There was no Cog Blog last week as I was attending some of the annual asi audience measurement spectacular and trying (to coin a phrase) to make sense of it all. For me, the most significant moment came not from research agencies, nor consultants, nor adtech suppliers, but from advertisers.
In particular, a remark from Phil Smith, Director General of ISBA, the U.K. advertiser trade body, that there is growing support amongst his members for a levy to fund cross-media measurement.
The timing was appropriate as it was two years ago at the Prague asi meeting that I proposed a levy on adspend to fund this aspect of media measurement. I drew a comparison with the U.K.'s ASBOF levy that pays for our self-regulatory system and is now well embedded within the industry.
Phil was kind enough to acknowledge that this initiative started from the platform in Prague. Subsequent Cog Blog posts have tried to advance the levy idea.
A levy of course isn't as simple as all that. First, it's voluntary -- and so the benefits it delivers need to be recognized and sold.
Second it needs a cap to stop the largest advertisers paying disproportionately large amounts in the event that a proportion of smaller advertisers choose to pay nothing.
Third it would be wrong to see this as some way of replacing the established funding models used successfully for many years within the JIC mechanism.
This last point needs to be made very clear.
The JIC system has served the industry well for many decades. It is about intra-media measurement, which spot to buy, how many OOH sites are needed, which radio networks are attracting what audience.
The JICs are about a currency -- they're a basis for trading. Their use in planning is tactical (which mix of stations, etc).
They are ill-suited and always have been for strategic planning. They are nothing to do with inter-media comparisons.
Comparisons between media forms are not what the JICs are there for -- for one simple reason: The JICs are primarily funded by the vendors, and anything that threatens their ad revenues is naturally of no interest.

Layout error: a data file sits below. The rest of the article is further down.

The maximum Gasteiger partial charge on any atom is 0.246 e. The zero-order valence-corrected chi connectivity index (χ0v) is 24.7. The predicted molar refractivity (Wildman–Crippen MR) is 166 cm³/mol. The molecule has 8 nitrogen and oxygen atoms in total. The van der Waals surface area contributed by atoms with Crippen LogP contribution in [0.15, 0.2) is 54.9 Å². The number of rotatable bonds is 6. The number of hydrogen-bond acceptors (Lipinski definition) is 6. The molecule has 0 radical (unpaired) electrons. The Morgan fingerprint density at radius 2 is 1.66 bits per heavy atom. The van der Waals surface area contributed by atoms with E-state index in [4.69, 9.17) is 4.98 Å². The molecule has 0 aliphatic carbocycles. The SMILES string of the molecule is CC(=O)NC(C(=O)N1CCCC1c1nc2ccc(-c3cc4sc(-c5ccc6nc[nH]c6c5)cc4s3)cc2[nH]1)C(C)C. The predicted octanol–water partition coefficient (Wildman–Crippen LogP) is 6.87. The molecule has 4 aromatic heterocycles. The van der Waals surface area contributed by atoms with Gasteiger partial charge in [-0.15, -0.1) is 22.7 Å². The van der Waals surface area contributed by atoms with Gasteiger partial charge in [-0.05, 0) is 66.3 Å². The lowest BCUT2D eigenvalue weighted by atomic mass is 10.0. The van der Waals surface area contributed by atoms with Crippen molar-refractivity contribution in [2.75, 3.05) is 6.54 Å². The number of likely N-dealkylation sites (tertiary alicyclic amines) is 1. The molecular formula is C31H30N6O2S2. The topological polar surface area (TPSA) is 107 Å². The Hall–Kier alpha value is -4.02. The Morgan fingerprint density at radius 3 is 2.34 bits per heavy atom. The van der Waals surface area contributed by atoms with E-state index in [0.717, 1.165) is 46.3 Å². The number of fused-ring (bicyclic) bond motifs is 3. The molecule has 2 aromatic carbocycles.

The problem is that any initiative seen, even mistakenly as a threat to the JICs, is threatened by the inevitable howls of protest.
We seem incapable of encouraging any new approach without assuming that the new must by default be there to trash the established.
True cross-media measurement helps optimize planning. The very concept aims to address a question the JICs were never designed to answer.
Talk of cross-media measures lead inevitably to the IPA's Touchpoints. A fine idea, albeit a snapshot, that seems always to struggle for funding. Agencies traditionally hate paying anything for audience measurement and so after the initial enthusiasm burned off the burden has fallen -- again -- on the vendors.
But any new structure shouldn't discard Touchpoints, or indeed TGI rather it should seek to weave what's out there into a new and improved measurement framework. The new doesn't have to trash the old.
It's advertisers who benefit from the better plans that emerge from being able to explore the impact of cross-media campaigns, to quantify the role that PR, or experiential, or in-store plays alongside advertising. And as the main beneficiary, advertisers should pay, as the WFA, ISBA and the ANA acknowledge.
ISBA's Project Origin is a start -- it's not (yet) about true cross-media. In truth, it's tackling cross-platform video.
But let's remember the answer to the old question: How do you eat an elephant? One small bite at a time.
A cross-media service meets a long-time need. It makes sense to look for a way of spreading the funding load. Hence the levy.
The great thing about a levy is that it soon becomes part of life.
The U.K.'s ASBOF levy dates back to 1975. Not everyone pays it, but the massive benefits of self-regulation are never challenged by the industry (maybe by politicians, but not by the industry).
Levies become a part of the landscape. Plans account for them, invoices include them and pretty soon most accept them.
Once there, they can be used to underpin future work, to drive new and exciting developmental research into improving how we plan communication.
They move us forward, step by step along a new path funded by those who stand to benefit.
Specialists often do what they do because it's what they've always done. Advertisers' involvement is a positive, a levy system is not a threat to the old comfortable order of doing things, but a huge opportunity.
Sweating the small stuff as the caravan moves on is not the way.
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The opinions expressed here are the author's views and do not necessarily represent the views of MediaVillage.com/MyersBizNet.